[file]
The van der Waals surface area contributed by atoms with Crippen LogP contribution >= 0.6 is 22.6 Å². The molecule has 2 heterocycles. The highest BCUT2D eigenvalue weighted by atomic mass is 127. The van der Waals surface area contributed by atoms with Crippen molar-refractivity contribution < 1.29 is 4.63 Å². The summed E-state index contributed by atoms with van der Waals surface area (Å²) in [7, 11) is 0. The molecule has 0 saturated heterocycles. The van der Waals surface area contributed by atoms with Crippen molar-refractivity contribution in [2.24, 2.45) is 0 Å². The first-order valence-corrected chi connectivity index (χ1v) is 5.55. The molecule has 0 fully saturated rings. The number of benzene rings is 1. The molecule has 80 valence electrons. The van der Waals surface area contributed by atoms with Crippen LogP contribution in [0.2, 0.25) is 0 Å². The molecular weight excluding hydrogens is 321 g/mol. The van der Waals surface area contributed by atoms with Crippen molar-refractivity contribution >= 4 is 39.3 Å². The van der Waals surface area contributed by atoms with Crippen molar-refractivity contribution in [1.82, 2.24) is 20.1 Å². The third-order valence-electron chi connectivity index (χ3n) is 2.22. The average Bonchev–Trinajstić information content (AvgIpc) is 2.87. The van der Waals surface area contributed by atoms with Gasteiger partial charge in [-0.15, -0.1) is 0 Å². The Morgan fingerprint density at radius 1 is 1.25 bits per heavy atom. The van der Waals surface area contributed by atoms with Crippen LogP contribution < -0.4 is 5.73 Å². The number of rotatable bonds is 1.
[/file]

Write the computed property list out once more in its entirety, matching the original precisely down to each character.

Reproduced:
The van der Waals surface area contributed by atoms with Crippen LogP contribution >= 0.6 is 22.6 Å². The molecule has 2 heterocycles. The highest BCUT2D eigenvalue weighted by atomic mass is 127. The van der Waals surface area contributed by atoms with Crippen molar-refractivity contribution < 1.29 is 4.63 Å². The summed E-state index contributed by atoms with van der Waals surface area (Å²) in [7, 11) is 0. The molecule has 0 saturated heterocycles. The van der Waals surface area contributed by atoms with Crippen molar-refractivity contribution in [2.24, 2.45) is 0 Å². The first-order valence-corrected chi connectivity index (χ1v) is 5.55. The molecule has 0 fully saturated rings. The number of benzene rings is 1. The molecule has 80 valence electrons. The van der Waals surface area contributed by atoms with Crippen LogP contribution in [0.2, 0.25) is 0 Å². The molecular weight excluding hydrogens is 321 g/mol. The van der Waals surface area contributed by atoms with Crippen molar-refractivity contribution >= 4 is 39.3 Å². The van der Waals surface area contributed by atoms with Crippen molar-refractivity contribution in [1.82, 2.24) is 20.1 Å². The third-order valence-electron chi connectivity index (χ3n) is 2.22. The average Bonchev–Trinajstić information content (AvgIpc) is 2.87. The van der Waals surface area contributed by atoms with Gasteiger partial charge in [-0.15, -0.1) is 0 Å². The Morgan fingerprint density at radius 1 is 1.25 bits per heavy atom. The van der Waals surface area contributed by atoms with Crippen LogP contribution < -0.4 is 5.73 Å². The number of rotatable bonds is 1.